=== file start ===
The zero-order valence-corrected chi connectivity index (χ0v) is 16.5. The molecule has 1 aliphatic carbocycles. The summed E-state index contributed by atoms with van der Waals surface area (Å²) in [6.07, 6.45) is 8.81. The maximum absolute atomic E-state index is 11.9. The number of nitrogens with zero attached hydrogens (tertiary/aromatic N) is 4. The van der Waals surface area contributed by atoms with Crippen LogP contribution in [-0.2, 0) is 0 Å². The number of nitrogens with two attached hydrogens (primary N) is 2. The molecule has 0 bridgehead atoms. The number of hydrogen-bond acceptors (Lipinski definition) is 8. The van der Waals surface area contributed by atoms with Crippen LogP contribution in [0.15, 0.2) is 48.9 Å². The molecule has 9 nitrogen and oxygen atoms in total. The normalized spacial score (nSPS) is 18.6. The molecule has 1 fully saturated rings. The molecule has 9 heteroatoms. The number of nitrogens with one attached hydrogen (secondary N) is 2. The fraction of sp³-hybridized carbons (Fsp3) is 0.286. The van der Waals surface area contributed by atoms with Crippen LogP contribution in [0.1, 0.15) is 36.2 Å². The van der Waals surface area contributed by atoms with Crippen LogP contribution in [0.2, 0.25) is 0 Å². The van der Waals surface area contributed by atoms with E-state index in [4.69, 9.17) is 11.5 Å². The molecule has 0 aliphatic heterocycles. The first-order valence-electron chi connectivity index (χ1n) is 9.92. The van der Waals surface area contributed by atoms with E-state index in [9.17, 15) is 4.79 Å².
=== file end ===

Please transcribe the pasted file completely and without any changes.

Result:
The zero-order valence-corrected chi connectivity index (χ0v) is 16.5. The molecule has 1 aliphatic carbocycles. The summed E-state index contributed by atoms with van der Waals surface area (Å²) in [6.07, 6.45) is 8.81. The maximum absolute atomic E-state index is 11.9. The number of nitrogens with zero attached hydrogens (tertiary/aromatic N) is 4. The van der Waals surface area contributed by atoms with Crippen LogP contribution in [-0.2, 0) is 0 Å². The number of nitrogens with two attached hydrogens (primary N) is 2. The molecule has 0 bridgehead atoms. The number of hydrogen-bond acceptors (Lipinski definition) is 8. The van der Waals surface area contributed by atoms with Crippen LogP contribution in [0.15, 0.2) is 48.9 Å². The molecule has 9 nitrogen and oxygen atoms in total. The normalized spacial score (nSPS) is 18.6. The molecule has 1 fully saturated rings. The molecule has 9 heteroatoms. The number of nitrogens with one attached hydrogen (secondary N) is 2. The fraction of sp³-hybridized carbons (Fsp3) is 0.286. The van der Waals surface area contributed by atoms with Crippen LogP contribution in [0.1, 0.15) is 36.2 Å². The van der Waals surface area contributed by atoms with Crippen LogP contribution in [0.2, 0.25) is 0 Å². The van der Waals surface area contributed by atoms with E-state index in [4.69, 9.17) is 11.5 Å². The molecule has 0 aliphatic heterocycles. The first-order valence-electron chi connectivity index (χ1n) is 9.92. The van der Waals surface area contributed by atoms with E-state index in [9.17, 15) is 4.79 Å².